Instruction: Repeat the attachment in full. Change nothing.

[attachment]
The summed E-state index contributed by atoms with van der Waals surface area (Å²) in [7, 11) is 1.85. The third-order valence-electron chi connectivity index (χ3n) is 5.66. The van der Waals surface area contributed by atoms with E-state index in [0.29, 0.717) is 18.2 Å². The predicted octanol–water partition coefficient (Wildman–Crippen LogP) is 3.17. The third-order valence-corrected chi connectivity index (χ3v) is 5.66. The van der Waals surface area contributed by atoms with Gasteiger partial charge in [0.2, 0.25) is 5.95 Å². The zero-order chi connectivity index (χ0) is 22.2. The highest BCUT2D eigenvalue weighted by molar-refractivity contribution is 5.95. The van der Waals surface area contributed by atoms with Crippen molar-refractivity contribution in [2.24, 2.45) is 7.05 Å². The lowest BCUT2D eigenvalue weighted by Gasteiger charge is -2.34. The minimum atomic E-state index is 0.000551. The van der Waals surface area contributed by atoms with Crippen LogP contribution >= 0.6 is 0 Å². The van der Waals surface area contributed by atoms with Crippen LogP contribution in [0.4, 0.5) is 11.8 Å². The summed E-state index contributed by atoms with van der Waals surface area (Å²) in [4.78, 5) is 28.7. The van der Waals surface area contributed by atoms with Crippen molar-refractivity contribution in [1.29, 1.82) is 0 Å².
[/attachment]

The summed E-state index contributed by atoms with van der Waals surface area (Å²) in [7, 11) is 1.85. The third-order valence-electron chi connectivity index (χ3n) is 5.66. The van der Waals surface area contributed by atoms with E-state index in [0.29, 0.717) is 18.2 Å². The predicted octanol–water partition coefficient (Wildman–Crippen LogP) is 3.17. The third-order valence-corrected chi connectivity index (χ3v) is 5.66. The van der Waals surface area contributed by atoms with Gasteiger partial charge in [0.2, 0.25) is 5.95 Å². The zero-order chi connectivity index (χ0) is 22.2. The highest BCUT2D eigenvalue weighted by molar-refractivity contribution is 5.95. The van der Waals surface area contributed by atoms with Crippen molar-refractivity contribution in [2.24, 2.45) is 7.05 Å². The lowest BCUT2D eigenvalue weighted by Gasteiger charge is -2.34. The minimum atomic E-state index is 0.000551. The van der Waals surface area contributed by atoms with Crippen LogP contribution >= 0.6 is 0 Å². The van der Waals surface area contributed by atoms with Crippen LogP contribution in [0.4, 0.5) is 11.8 Å². The summed E-state index contributed by atoms with van der Waals surface area (Å²) in [4.78, 5) is 28.7. The van der Waals surface area contributed by atoms with Crippen molar-refractivity contribution in [1.29, 1.82) is 0 Å².